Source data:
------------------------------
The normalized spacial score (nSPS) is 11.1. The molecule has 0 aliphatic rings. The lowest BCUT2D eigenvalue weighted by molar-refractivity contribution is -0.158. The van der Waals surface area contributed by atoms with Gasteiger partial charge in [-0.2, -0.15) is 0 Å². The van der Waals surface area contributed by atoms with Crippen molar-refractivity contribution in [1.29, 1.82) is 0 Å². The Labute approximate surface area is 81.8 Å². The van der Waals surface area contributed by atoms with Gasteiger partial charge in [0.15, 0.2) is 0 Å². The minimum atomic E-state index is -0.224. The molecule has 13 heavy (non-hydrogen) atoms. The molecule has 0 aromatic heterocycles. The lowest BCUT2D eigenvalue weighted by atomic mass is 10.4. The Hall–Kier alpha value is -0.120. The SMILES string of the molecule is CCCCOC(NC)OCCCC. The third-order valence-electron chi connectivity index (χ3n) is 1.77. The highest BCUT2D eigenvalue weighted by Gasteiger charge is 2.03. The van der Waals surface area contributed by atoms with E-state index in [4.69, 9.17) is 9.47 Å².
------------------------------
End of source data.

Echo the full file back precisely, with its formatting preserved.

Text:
The normalized spacial score (nSPS) is 11.1. The molecule has 0 aliphatic rings. The lowest BCUT2D eigenvalue weighted by molar-refractivity contribution is -0.158. The van der Waals surface area contributed by atoms with Gasteiger partial charge in [-0.2, -0.15) is 0 Å². The van der Waals surface area contributed by atoms with Crippen molar-refractivity contribution in [1.29, 1.82) is 0 Å². The Labute approximate surface area is 81.8 Å². The van der Waals surface area contributed by atoms with Gasteiger partial charge in [0.15, 0.2) is 0 Å². The minimum atomic E-state index is -0.224. The molecule has 13 heavy (non-hydrogen) atoms. The molecule has 0 aromatic heterocycles. The lowest BCUT2D eigenvalue weighted by atomic mass is 10.4. The Hall–Kier alpha value is -0.120. The SMILES string of the molecule is CCCCOC(NC)OCCCC. The third-order valence-electron chi connectivity index (χ3n) is 1.77. The highest BCUT2D eigenvalue weighted by Gasteiger charge is 2.03. The van der Waals surface area contributed by atoms with E-state index in [4.69, 9.17) is 9.47 Å².